B.Sc. (Eng.) (Hons), University of Dar es Salaam: 1984
M.Sc. (in Transportation), Massachusetts Institute of Technology, MIT, USA: 1986
PhD (in in Civil Engineering), Massachusetts Institute of Technology, MIT, USA: 1990

Hon. Doctorates from North Central College, Illinois, USA (2013) and Lancaster University, UK : 2019

Frannie Léautier, one of the few female graduates from the Faculty of Engineering of the University of Dar es Salaam in the 1980s and a noted international development worker, is our ‘Alumna of the Month’ for the month of February 2023.

She was born in Moshi district in Kilimanjaro region, in the 1960s. At the age of three years, her parents moved to Lushoto in the Usambara mountains from where she was subsequently sent to primary and secondary schools. Her secondary education was coloured strongly by a distinct love for Physics and Mathematics both which propelled her to distinctive passes and qualification for entry into the Faculty of Engineering of the University of Dar es Salaam in 1980. She undertook the four-year engineering course programme, specializing in civil engineering and surprising many of the observers inside and outside the University as one of the very few female student-engineers in their white liveries. Many will remember that at that time the field of engineering was strongly perceived by many then as the men’s preserve. Yet, with a strong background influence of a loving insistent grandfather—who had himself taken physics and engineering at college—Frannie had acquired all the confidence of walking and working alongside with male engineers as ‘professional builders of the physical planet” in society.

She completed her undergraduate course in 1984 with a BSc honours in Civil Engineering. In the same year of graduation, she proceeded with a two-year postgraduate study in the same field at the Massachusetts Institute of Technology (MIT) in the U.S, where she earned a Master of Science in Transportation Engineering (1986). With this qualification thus obtained, Frannie had the possibility and scholarship possibilities to embark on a doctoral programme at the same university. Luckily, this worked for her, getting admission in 1986 for the PhD study in Civil Engineering and completing the programme in 1990.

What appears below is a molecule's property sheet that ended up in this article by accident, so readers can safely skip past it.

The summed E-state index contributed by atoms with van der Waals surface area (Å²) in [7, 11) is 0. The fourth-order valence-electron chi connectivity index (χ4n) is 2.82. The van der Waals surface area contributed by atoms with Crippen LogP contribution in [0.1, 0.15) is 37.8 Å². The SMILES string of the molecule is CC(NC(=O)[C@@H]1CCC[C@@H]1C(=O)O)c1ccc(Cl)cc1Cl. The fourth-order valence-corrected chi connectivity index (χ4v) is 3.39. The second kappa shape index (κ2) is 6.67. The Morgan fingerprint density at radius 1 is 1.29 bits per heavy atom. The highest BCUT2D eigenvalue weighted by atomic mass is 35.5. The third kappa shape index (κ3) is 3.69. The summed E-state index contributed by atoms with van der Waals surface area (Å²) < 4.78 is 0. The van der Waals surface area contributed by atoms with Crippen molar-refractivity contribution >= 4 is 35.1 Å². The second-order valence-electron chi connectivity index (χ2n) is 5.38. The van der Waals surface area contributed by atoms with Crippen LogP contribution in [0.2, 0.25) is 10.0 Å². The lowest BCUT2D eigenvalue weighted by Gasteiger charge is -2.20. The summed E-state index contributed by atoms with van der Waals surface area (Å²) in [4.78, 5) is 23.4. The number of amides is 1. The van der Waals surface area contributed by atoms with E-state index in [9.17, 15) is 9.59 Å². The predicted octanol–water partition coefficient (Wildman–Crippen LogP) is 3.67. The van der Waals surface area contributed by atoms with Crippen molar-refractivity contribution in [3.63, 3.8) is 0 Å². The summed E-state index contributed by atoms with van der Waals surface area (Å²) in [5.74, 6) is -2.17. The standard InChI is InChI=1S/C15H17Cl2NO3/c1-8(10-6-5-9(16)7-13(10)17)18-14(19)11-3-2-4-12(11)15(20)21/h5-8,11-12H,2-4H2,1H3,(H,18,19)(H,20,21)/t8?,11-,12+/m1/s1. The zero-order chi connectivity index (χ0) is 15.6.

Her first major work engagement was with the World Bank (WB) in Washington DC (USA) in 1992, when she was appointed Transport Economist in the Infrastructure Division of the World Bank for two years (1992-1994). In the next year (1994-1995), she served as senior economist in the same Division and, subsequently, Director of Infrastructure (1995-1997) with concentration on six Asian countries where she built a cohesive team to deliver on infrastructure projects. From 2000-2001 Dr. Leautier rose to the position of Chief of Staff and Director of the Office of the President of the World Bank Group. For six years (2001-2007), she served as Vice-President for the WB Group as well as head of the World Bank Institute. Altogether, she spent a total of 15 years with the World Bank until 2007, after which, she co-founded an international consulting firm, the Fezembat Group. The firm was formed to provide risk management and support advisory services for the top leadership of companies investing in mining, infrastructure and energy in developing and emerging markets and she served as Managing Partner for two years, 2007-2009. She was at the same time appointed a Distinguished Professor of Leadership in a Globalized World at Sciences Po, a selective research university in Paris, for six continuous years (2007-2013). For its fame, the University at Sciences Po had been established to further values of openness and excellence, where, she taught Master degree courses in international management and leadership. Within the same timeframe, Frannie relocated to HarareZimbabwe, on an appointment as Executive Secretary of the African Capacity Building Foundation (ACBF), a non-profit African institution with the brief of building and mentoring sustainable human and institutional capacity on the African continent.

Frannie Leautier returned home to Tanzania in December 2013 and immediately helped to co-found Mkoba Private Equity Fund, a private investment firm that was positioned to invest in emerging opportunities on the African continent. She served in the firm also as Partner and Chairwoman for two and a half years until June 2016.

Over the years, Dr. Léautier has served in advisory capacities on boards, councils and committees of very many organizations—including Women’s World Banking, Institute for Security Studies, the African Economic Research Consortium, the International Potato Institute, Nelson Mandela Institution for Science and Technology, the African Development Bank, the Geneva-based Global Agenda Council of the World Economic Forum, and Uongozi Tanzania. With all the roles she has played on both the national and international scenes, it is pleasing to know that Dr. Frannie Léautier has twice been awarded an honorary doctorate, first in 2013 by The North Central CollegeIllinois, USA, and, on the second occasion on 17th July 2019 by Lancaster University, UK, in both cases in recognition of her contribution to international development and to problem-solving on the African continent